I don't think you need an open sky to have soils and a water cycle. You could have huge underground lakes that sit close to lava channels that make them boil. The steam would rise up through cracks and passages and gather in colder caves high above. And then the water would run down through other passages as underground rivers. And all soil on earth started from chemically dissolved minerals and is constantly recreated by rotting plants and dead animals. First you start with primitive lichens and algea that can feed on minerals, and as these plants die and decompose, you get the soil for larger plants to grow on.
Admitedly, this doesn't actually happen on earth at any significant scale, but for a fantasy world it would be good enough.
Or there might even be a surface where steam from the underground caves rises to the sky to form clouds, and it's the rainwater that comes down through the underground rivers. As long as there are no toxic chemicals that would poison the water, the surface could be completely inhospitable.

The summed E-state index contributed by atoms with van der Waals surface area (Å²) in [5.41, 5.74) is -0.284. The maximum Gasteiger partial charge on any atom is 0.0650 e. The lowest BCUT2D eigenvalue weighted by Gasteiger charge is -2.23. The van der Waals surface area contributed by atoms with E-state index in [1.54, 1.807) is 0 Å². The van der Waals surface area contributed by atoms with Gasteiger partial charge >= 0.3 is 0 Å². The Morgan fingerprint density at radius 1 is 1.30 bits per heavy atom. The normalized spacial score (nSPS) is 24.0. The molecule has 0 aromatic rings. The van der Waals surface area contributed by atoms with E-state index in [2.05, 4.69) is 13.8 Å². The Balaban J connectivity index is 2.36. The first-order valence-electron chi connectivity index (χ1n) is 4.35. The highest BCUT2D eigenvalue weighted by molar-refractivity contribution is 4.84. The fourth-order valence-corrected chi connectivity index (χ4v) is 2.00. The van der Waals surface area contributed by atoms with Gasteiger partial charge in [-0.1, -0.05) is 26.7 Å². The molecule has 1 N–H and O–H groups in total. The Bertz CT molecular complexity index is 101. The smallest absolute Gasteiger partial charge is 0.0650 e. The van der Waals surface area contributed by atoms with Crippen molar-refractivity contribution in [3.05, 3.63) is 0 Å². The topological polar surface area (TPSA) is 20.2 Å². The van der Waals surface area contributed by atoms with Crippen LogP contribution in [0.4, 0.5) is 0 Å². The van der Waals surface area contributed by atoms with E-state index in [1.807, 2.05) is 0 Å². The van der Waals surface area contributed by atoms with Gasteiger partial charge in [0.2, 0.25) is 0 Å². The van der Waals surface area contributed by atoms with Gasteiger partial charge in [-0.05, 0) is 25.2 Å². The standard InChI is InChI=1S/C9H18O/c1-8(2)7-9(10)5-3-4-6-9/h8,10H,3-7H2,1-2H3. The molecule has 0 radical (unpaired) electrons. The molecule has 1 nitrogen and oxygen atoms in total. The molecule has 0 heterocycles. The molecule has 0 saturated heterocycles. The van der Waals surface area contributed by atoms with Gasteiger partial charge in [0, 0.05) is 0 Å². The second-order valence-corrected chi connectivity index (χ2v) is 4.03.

The energy from the sun can easily be replaced with heat from the planets core. But light does not. Any creature that evolved naturally in that environment would be able to see in some way that does not require normal vision. Since there could be glowing plants, animals that live near those plants might also very likely develop normal sight, as it is very useful. But they still would need to be able to find their way and escape predators when away from the glowing plants.